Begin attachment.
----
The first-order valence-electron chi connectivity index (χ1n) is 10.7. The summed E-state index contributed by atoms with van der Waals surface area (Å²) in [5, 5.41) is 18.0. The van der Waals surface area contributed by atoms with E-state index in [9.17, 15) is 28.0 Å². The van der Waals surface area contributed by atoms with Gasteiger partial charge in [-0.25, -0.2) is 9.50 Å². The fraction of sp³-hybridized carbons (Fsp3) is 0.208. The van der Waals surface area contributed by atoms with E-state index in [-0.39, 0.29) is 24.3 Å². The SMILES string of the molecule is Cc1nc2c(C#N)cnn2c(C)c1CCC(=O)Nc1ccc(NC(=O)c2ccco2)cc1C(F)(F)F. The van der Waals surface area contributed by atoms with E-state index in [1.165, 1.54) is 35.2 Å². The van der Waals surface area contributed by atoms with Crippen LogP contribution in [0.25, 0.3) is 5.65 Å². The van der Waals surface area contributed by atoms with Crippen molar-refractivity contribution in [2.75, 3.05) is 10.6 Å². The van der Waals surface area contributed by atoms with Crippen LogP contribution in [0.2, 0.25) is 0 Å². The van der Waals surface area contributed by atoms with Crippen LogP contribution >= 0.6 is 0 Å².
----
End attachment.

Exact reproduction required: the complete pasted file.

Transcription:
The first-order valence-electron chi connectivity index (χ1n) is 10.7. The summed E-state index contributed by atoms with van der Waals surface area (Å²) in [5, 5.41) is 18.0. The van der Waals surface area contributed by atoms with E-state index in [9.17, 15) is 28.0 Å². The van der Waals surface area contributed by atoms with Gasteiger partial charge in [-0.25, -0.2) is 9.50 Å². The fraction of sp³-hybridized carbons (Fsp3) is 0.208. The van der Waals surface area contributed by atoms with E-state index in [-0.39, 0.29) is 24.3 Å². The SMILES string of the molecule is Cc1nc2c(C#N)cnn2c(C)c1CCC(=O)Nc1ccc(NC(=O)c2ccco2)cc1C(F)(F)F. The van der Waals surface area contributed by atoms with E-state index in [1.165, 1.54) is 35.2 Å². The van der Waals surface area contributed by atoms with Crippen LogP contribution in [0.25, 0.3) is 5.65 Å². The van der Waals surface area contributed by atoms with Crippen molar-refractivity contribution in [2.75, 3.05) is 10.6 Å². The van der Waals surface area contributed by atoms with Crippen LogP contribution in [0.2, 0.25) is 0 Å². The van der Waals surface area contributed by atoms with Crippen LogP contribution >= 0.6 is 0 Å².